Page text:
Fun with Field Notes!

12 08 2008

Got an email from Field Notes this afternoon that was advertising some of the places that Field Notes show up, so I decided to take a couple of minutes to surf up their site to see if there was anything new out there for consumption.

No new products yet… 😦

But, they did give me this, from their Fun ‘n’ Games section.

The Field Notes Grand Prix.  What a fantastic way to waste graph paper!  Click the picture below for the full story.  You can get rules here and here.



Review: Field Notes cahier notebook

25 10 2007

Had a really nice dinner with Patrick Rhone last night (Ryan Rasmussen, thanks for helping me make that connection!).  I really enjoyed getting together with him and learning a little more about what makes him tick. 

And we geeked out on office prOn.  He’s new to pens, and I’m constantly searching for new and cool writing surfaces.  He wrote with a handful of my weapons to do battle with, and I got to mull over 8 bazillion pages of papery goodness. 

Lots of fun.

About a third of the way through our dinner/geekout, he pulls out the shrink-wrapped 3-pack of Field Notes that he’d recently gotten and handed one to me and said, "Here.  Enjoy."

Totally blown away!  Thanks man! 

I’d heard about these things through several different arenas, most notably Notebookism’s and Lifehacker’s coverage, but hadn’t ever seen one in person.  To say that I was amped up to try them…well, that would be an understatement.

– Fast forward to the end of the evening –

I’m home and giddily (is that a real adverb?) opened up the notebook and pulled out a couple of pens to see how they wrote on it.  Many folks who use fountain pens and Moleskines have often ranted about how horribly spotty the paper quality is; I’m no exception here.  I’ve got good ones and I’ve got awful ones.  Either way, it’s entirely maddening to fork over the loot to buy a fresh notebook, crack it open, and start writing only to discover three sentences into the first page that this one is from a bad batch.  Ink feathers, bleeds, doesn’t dry (I know that’s more ink-related, but hey, I’m ranting here).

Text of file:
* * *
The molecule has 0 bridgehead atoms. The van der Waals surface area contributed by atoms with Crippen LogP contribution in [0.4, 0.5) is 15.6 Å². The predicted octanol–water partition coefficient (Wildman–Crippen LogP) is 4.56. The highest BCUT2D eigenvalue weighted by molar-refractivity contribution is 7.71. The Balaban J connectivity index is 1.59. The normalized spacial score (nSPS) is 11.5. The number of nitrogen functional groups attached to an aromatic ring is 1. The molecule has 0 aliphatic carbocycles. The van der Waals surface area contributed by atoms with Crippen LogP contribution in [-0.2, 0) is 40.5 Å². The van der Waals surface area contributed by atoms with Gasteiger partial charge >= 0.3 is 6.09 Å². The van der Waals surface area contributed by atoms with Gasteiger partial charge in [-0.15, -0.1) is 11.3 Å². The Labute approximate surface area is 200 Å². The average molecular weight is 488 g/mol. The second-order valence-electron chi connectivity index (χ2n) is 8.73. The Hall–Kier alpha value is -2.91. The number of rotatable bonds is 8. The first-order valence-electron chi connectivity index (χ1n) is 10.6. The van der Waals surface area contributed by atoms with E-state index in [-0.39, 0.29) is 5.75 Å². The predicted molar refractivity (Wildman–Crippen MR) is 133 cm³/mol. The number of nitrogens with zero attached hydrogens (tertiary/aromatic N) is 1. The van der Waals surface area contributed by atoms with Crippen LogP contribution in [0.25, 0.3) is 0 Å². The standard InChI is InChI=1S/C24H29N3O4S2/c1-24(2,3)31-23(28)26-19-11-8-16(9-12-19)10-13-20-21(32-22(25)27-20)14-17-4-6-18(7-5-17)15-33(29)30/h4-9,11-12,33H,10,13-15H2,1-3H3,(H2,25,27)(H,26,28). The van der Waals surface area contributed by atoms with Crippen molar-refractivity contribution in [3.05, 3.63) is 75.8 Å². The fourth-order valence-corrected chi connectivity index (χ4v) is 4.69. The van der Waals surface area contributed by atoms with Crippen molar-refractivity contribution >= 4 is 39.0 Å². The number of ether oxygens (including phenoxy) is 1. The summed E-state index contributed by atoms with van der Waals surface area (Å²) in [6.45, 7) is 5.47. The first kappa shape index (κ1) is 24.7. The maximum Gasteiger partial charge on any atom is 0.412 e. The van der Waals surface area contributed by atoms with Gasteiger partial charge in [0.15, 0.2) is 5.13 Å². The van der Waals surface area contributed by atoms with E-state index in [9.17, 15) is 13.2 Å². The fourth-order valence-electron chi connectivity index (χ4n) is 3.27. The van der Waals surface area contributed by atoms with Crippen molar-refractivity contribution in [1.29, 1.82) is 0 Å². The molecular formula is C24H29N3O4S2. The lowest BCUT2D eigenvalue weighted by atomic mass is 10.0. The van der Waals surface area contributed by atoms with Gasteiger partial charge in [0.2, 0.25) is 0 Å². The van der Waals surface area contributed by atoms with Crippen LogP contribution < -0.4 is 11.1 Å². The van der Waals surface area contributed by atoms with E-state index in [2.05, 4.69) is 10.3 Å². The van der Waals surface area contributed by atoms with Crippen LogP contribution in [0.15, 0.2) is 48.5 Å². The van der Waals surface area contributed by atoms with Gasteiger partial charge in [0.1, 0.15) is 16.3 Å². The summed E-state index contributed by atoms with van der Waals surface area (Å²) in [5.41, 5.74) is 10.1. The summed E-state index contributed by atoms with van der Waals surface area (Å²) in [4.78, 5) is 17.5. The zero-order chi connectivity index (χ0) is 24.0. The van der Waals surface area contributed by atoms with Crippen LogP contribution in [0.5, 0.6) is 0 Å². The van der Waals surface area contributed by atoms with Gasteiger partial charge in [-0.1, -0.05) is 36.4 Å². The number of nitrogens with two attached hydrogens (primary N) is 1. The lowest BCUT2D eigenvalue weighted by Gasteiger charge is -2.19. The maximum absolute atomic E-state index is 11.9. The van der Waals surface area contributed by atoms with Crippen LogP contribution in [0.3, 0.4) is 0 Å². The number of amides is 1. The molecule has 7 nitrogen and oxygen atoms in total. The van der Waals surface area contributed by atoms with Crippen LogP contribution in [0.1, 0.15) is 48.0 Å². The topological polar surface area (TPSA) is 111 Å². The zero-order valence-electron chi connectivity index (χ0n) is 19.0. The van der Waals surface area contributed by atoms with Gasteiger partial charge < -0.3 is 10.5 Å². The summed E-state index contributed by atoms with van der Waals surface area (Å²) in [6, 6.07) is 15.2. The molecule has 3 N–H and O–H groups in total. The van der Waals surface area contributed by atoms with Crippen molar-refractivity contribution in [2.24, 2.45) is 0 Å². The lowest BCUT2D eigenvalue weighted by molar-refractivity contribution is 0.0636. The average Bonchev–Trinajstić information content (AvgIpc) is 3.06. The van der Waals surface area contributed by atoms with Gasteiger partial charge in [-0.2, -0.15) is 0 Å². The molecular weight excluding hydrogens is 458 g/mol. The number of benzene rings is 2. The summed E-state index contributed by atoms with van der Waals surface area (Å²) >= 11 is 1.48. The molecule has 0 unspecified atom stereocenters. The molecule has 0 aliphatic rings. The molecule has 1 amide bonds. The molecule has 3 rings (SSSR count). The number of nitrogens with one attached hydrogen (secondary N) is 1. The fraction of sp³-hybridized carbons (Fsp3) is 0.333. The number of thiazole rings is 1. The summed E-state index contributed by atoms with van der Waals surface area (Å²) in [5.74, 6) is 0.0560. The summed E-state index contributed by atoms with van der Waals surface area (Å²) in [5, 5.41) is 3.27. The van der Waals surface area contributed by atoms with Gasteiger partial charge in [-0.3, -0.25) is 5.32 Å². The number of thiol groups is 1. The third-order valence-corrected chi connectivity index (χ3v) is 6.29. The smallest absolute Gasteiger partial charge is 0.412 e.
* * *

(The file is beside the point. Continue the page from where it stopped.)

At any rate, I started with the pens I typically use on a daily basis (a Lamy 2000 custom ground to a needlepoint, a fine-pointed Vanishing Point, and a Cross Solo XF).  Each of these pens is typically a fantastically smooth writer and gives me exceptionally nice fine lines, the VP being the broadest.  I also pulled out the Pilot Prera that I talked about in this post.

To my utter astonishment, they all wrote absolutely perfectly on the paper!  No feathering, no bleed, no nothing!  Just crisp and clear!  Using Waterman Florida Blue, and even Omas Blue (which doesn’t always dry real fast), they all dried quickly, and didn’t smear at all! 

I was so dumbfounded that the paper in these notebooks (full specs are given on the back cover, which is really nice) took ink so well that I decided to pull out a very broad Greg Minuskin stub italic that wrote on the wetter side, and it didn’t even flinch with that! 

I swear, this stuff is golden! 

So, for those of you looking for a good Moleskine cahier alternative, give these a try.  They’re not necessarily the easiest things to get, nor are they cheap, but they’re worth every penny in my book.  Click the link to order them directly from Field Notes (at present, the only place you can get them), or if you’re after some pictures and such, check out some of the photos tagged in Flickr (like the one above on the left).

Now…if we can just get them to make some different sizes, we’re in business!

Hack.03: Levenger/FieldNotes/Moleskine mashup!

31 10 2007

This is what happens when worlds collide, kids.

I’m sure there’s a handful of you productivity mavens out there who’ve already figured this out, and it’ll be nothing new to you.  But…for those of you who rely on the cahier-style notebook (be it Moleskine, Field Notes, or otherwise) but don’t trust the durability (or your own clumsiness as the case may be) of the cover material, here’s something that might help.

The sleeve inside a Levenger International Pocket Briefcase is perfectly sized to hold a few 3×5 cards, but it’ll also hold the back cover of a 3×5-ish cahier-style notebook with just a little wee bit of modification. 

The ingredients:

1 Levenger International Pocket Briefcase (or similar substitute for 3×5 cards)


1 3×5 cahier-styled notebook


1 pair scissors (don’t run with them)


2 minutes.


The instructions:

Cut 1/4 inch strip off of the top of the back cover of the cahier. 

Recycle cover strip (a bookmark, an object to torment a sleeping housepet/spouse/boss/(insert tormentable being here), or just into the recycle bin).

(Sorry folks…no picture here.  It was too dangerous.)

Put scissors away.  Resist urge to run and/or cut hair of previously tormented being.


Carefully insert back cover of cahier into the sleeve inside the pocket briefcase.


Admire handiwork.

Look stylish.


Bask in glow of stylish productivity geekdom!

Finished product should look like this.

Remember what I told you about running with scissors.

Further thoughts: For those of you who are using this idea with fountain pens, you can still use one in the little pen sleeve in the center.  Stick with a skinny one, though.  For those of you who are the Parker Jotter type, you’ll have zero problems with this.